April 28, 2013

How to Read/ Write Gallifreyan

I found out how to write in Circular Gallifreyan!
Here are some instructions from a Wiki Page about it

Circular Gallifreyan is a standardized version of the written Gallifreyan language as seen in Doctor Who. It was standardized by a fan, so it is not officially sanctioned, but it looks terribly cool. You can read a guide to Gallifreyan online or just read The Honey Badger's guide below.
Legal Note!
Doctor Who and Gallifreyan are © BBC, and this alphabet is © Loren Sherman.

Getting Started

If you're reading this guide, that's probably because you found the original guide a bit too confusing. If you haven't read the original guide, I recommend you at least give it a shot - after all, that comes direct from the source and I'm just interpreting the rules.



Consonants take one of four forms and are modified by one of five different designs. In the chart to the left, you can see the four basic forms along the left side and the five modifications along the top. The dot modifications are included within the circle of the letter while the line modifications extend outward from the circle of the letter. To get a better idea for how each letter looks, to the right is a complete set of Gallifreyan consonants.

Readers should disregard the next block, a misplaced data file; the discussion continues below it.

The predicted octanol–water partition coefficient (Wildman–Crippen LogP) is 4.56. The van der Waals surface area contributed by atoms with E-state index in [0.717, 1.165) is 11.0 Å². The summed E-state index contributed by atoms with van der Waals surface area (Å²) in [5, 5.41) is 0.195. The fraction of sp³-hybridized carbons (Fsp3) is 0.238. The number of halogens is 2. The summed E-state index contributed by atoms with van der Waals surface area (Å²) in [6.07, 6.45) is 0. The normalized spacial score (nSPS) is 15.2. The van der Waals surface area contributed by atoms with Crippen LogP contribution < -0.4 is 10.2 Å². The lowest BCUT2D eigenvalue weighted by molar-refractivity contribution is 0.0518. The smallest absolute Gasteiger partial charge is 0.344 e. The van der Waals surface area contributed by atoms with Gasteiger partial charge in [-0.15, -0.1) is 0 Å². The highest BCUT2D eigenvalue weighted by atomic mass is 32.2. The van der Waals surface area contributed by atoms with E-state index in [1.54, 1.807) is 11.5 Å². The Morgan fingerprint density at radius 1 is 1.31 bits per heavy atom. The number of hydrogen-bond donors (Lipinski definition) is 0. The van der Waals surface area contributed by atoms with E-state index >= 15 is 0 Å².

When writing out a word in Gallifreyan, it is done based on English spelling with the exception of the letter C and a few phonetic letters (CH, SH, TH NG). Since 'C' makes either a 'K' or an 'S' sound, we use those letters as replacements Here are some examples of Gallifreyan spelling exceptions:
  • 'Cat' would be written as 'Ka T' (don't worry about that a, we'll get to vowels in a second)
  • 'Sauce' would be written as 'Sa U Se'
  • 'Thing' is written as 'THi NG', not 'T Hi N G'
  • 'Shale' is written as 'SHa Le' not 'S Ha Le'
  • 'Change' is written as 'CHa N Ge' and not 'C Ha N Ge'
Consonant designs, that is, the dots or lines that differentiate the consonants, do not rely on placement or size to distinguish. So long as the appropriate number of lines or dots are placed on that consonant, then it is correct. More on this later.


Vowels are a bit trickier. Vowels are either attached to the preceding consonant or they float on their own - either way they are smaller circles than the consonants and have slightly different rules.